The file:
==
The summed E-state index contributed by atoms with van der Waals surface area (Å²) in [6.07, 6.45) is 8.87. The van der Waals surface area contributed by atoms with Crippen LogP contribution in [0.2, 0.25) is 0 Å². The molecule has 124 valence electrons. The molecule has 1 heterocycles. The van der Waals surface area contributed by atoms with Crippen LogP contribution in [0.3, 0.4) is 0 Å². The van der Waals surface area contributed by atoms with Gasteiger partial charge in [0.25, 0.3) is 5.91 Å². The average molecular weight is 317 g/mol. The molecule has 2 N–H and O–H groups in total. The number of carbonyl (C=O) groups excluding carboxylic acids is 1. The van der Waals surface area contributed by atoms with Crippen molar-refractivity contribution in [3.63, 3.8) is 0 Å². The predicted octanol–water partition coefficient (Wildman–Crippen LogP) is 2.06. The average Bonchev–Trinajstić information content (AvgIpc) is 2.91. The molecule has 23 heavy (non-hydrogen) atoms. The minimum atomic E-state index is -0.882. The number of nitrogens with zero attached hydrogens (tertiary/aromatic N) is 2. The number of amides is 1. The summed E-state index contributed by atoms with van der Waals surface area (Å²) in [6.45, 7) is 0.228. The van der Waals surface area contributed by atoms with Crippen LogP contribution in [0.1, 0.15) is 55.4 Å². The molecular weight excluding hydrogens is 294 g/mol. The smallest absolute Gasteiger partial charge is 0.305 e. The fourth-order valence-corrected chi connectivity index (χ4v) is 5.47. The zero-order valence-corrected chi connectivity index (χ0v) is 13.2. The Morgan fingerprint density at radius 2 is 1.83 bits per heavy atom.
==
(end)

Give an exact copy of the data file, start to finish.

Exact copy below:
The summed E-state index contributed by atoms with van der Waals surface area (Å²) in [6.07, 6.45) is 8.87. The van der Waals surface area contributed by atoms with Crippen LogP contribution in [0.2, 0.25) is 0 Å². The molecule has 124 valence electrons. The molecule has 1 heterocycles. The van der Waals surface area contributed by atoms with Crippen LogP contribution in [0.3, 0.4) is 0 Å². The van der Waals surface area contributed by atoms with Gasteiger partial charge in [0.25, 0.3) is 5.91 Å². The average molecular weight is 317 g/mol. The molecule has 2 N–H and O–H groups in total. The number of carbonyl (C=O) groups excluding carboxylic acids is 1. The van der Waals surface area contributed by atoms with Crippen molar-refractivity contribution in [3.63, 3.8) is 0 Å². The predicted octanol–water partition coefficient (Wildman–Crippen LogP) is 2.06. The average Bonchev–Trinajstić information content (AvgIpc) is 2.91. The molecule has 23 heavy (non-hydrogen) atoms. The minimum atomic E-state index is -0.882. The number of nitrogens with zero attached hydrogens (tertiary/aromatic N) is 2. The number of amides is 1. The summed E-state index contributed by atoms with van der Waals surface area (Å²) in [6.45, 7) is 0.228. The van der Waals surface area contributed by atoms with Crippen LogP contribution in [0.1, 0.15) is 55.4 Å². The molecular weight excluding hydrogens is 294 g/mol. The smallest absolute Gasteiger partial charge is 0.305 e. The fourth-order valence-corrected chi connectivity index (χ4v) is 5.47. The zero-order valence-corrected chi connectivity index (χ0v) is 13.2. The Morgan fingerprint density at radius 2 is 1.83 bits per heavy atom.